While it’s easy to keep your gaze toward the sun and your body on the sand, that would be a mistake. One of the Gold Coast’s great charms is that it’s a beach face for a jungle body. Since I’m heading to the Scenic Rim for a day of bushwalks tomorrow, I make my way to the Currumbin Wildlife Sanctuary for a quick preview today. Like the Gold Coast itself, the CWS has both outer-and inner-facing aspects. Outwardly, it’s a charming zoo that houses koalas, lorikeets, echidnas, red pandas, and more. I peer at a pair of koalas clinging to a tree trunk as they peer back at me. I think, God, how cute, though I doubt they’re thinking the same about me. Inwardly, the sanctuary runs one of the country’s elite animal hospitals, as well as 15 other conservation initiatives, including a koala vaccine program. It turns out that more than half of all koalas suffer from chlamydia, which can cause blindness, infertility, and death. “The species is now considered endangered,” Dr. Michael Pyne, the CWS’s head veterinarian, tells me, “and without programs like this, they still face the very real possibility of extinction.” Thankfully, the program’s been working: Ten joeys have been born to vaccinated koalas over the past year.
Last night, Louis Tikaram, the chef of Stanley, recommended I spend time in Burleigh Heads, near where he grew up—“It’s still got a small-town feel,” he told me—so to Burleigh Heads I go. First stop is a quick bite at Rick Shores, a beachside, seafood-focused, pan-Asian spot popular with both tourists and locals. (The name is a joke; in non-rhotic accents, like Australian, it’s pronounced “rickshaws.”) Like everyone else here, I order the Moreton Bay Bug Rolls, a slider-like milk bun roll piled high with lobster. Like everyone else here, I gaze out at the ocean and the surfers carving parabolas in the waves. Like everyone else here, on the Gold Coast, I feel golden.
Next, I make my way to boutique-lined James Street. Among the most intriguing shops are Emte, a tiny space specializing in women’s wear from Aussie designers, including Blanca and Kinga Csilla, and Sean Scott Boutique, a home and clothing store run by one of Australia’s greatest nature photographers. At the latter, especially, there’s plenty to covet—starting with the hand-poured Japanese honeysuckle candle—but, ironically, the only thing I leave with is a new pair of German-made Birkenstocks.
It’s still early, but it’s time for dinner. Miraculously—or perhaps thanks to Tikaram’s intercession—I score a table at Alex Munoz Labart’s Restaurant Labart. The rap on resort-town dining is that it’s either shticky or crummy, but Labart is neither. It’s a relaxed yet ambitious fine-dining restaurant with a four-course prix fixe menu. The room is warm. The bread comes from the baker next door and is accompanied by caramelized butter. (Note: All butter should be caramelized.) Everything is local and expertly prepared, from the sweet lobster tail with leek, roasted pumpkin, and harissa to a fennel ice cream topped with wild berries and raspberry sauce. Labart is on a tear of late: His new spot around the corner, Paloma—which is full of natural wines, still a bit of a rarity in Australia—was named Best Wine Bar by Australia’s Gourmet Traveller magazine. Knowing I have a drive ahead of me, though, I beg off, jump into the car, and head into the darkness of the hinterlands.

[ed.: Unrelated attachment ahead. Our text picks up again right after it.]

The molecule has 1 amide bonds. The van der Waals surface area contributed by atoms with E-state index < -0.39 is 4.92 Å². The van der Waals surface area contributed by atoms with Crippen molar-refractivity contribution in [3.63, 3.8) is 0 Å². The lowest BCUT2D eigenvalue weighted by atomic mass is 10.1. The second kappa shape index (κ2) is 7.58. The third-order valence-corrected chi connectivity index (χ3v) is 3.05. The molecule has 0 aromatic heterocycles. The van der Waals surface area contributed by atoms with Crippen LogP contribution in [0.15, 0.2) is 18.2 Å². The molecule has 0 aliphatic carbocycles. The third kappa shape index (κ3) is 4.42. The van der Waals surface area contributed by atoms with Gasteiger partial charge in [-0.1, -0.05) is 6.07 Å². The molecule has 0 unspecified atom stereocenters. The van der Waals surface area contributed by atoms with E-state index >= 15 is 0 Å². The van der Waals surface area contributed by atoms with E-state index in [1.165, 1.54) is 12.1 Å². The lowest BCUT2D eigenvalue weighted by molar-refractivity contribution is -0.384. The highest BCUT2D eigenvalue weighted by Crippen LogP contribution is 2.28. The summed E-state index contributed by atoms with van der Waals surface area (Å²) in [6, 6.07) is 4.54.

Hiking, swimming holes, and wine in the Scenic Rim
Almost molten sunbeams stream from behind the crest of Mount Joyce to announce the start of my final day in Queensland. It’s 6 a.m. The urge to do absolutely nothing is a strong one. Nothing, that is, but sit on the deck of my cabin and rest in the presence of the land’s natural beauty. Twenty-three million years ago, the Scenic Rim was formed when a series of volcanic eruptions caused the Tweed Volcano to rise. Over the years, the volcano eroded (its current height is 3,793 feet), yada yada, and now the Scenic Rim is a region of interlocking mountains, plateaus, and valleys dotted with wineries, lodges, and national parks. Spectacular views are a dime a dozen, but this vista—encompassing the placid Lake Wyaralong, the mountains blanketed in eucalyptus forests, and Helios rising—is, at least for a few minutes this morning, all mine.
I arrived at my accommodations last night under cover of darkness. By the light of the moon, I unlocked the creaky metal gate, carefully walked over the cattle grid, and drove down a dirt road so bumpy it felt like a Coney Island coaster. I let myself into my WanderPod, a Modernist two-bedroom prefab cabin nestled into 1,200 acres at The Overflow Estate 1895 vineyard, where I found a bottle of vermentino waiting to greet me. I drank a glass and fell into bed, hardly considering where exactly I was.